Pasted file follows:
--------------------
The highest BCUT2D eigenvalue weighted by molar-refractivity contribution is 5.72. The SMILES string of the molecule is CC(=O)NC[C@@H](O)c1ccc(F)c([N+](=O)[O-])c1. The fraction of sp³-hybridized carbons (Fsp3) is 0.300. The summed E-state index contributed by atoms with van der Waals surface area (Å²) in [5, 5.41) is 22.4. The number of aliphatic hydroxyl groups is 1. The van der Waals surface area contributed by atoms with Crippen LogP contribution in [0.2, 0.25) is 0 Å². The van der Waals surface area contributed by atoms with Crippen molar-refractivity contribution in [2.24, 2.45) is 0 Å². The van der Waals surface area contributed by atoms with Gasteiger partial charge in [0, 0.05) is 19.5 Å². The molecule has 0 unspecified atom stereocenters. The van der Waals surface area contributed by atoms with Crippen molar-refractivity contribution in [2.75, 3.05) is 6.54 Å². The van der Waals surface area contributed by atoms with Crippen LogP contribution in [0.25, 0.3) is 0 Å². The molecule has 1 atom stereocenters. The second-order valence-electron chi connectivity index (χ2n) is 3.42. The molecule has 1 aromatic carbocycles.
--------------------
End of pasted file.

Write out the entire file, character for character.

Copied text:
The highest BCUT2D eigenvalue weighted by molar-refractivity contribution is 5.72. The SMILES string of the molecule is CC(=O)NC[C@@H](O)c1ccc(F)c([N+](=O)[O-])c1. The fraction of sp³-hybridized carbons (Fsp3) is 0.300. The summed E-state index contributed by atoms with van der Waals surface area (Å²) in [5, 5.41) is 22.4. The number of aliphatic hydroxyl groups is 1. The van der Waals surface area contributed by atoms with Crippen LogP contribution in [0.2, 0.25) is 0 Å². The van der Waals surface area contributed by atoms with Crippen molar-refractivity contribution in [2.24, 2.45) is 0 Å². The van der Waals surface area contributed by atoms with Gasteiger partial charge in [0, 0.05) is 19.5 Å². The molecule has 0 unspecified atom stereocenters. The van der Waals surface area contributed by atoms with Crippen molar-refractivity contribution in [2.75, 3.05) is 6.54 Å². The van der Waals surface area contributed by atoms with Crippen LogP contribution in [0.25, 0.3) is 0 Å². The molecule has 1 atom stereocenters. The second-order valence-electron chi connectivity index (χ2n) is 3.42. The molecule has 1 aromatic carbocycles.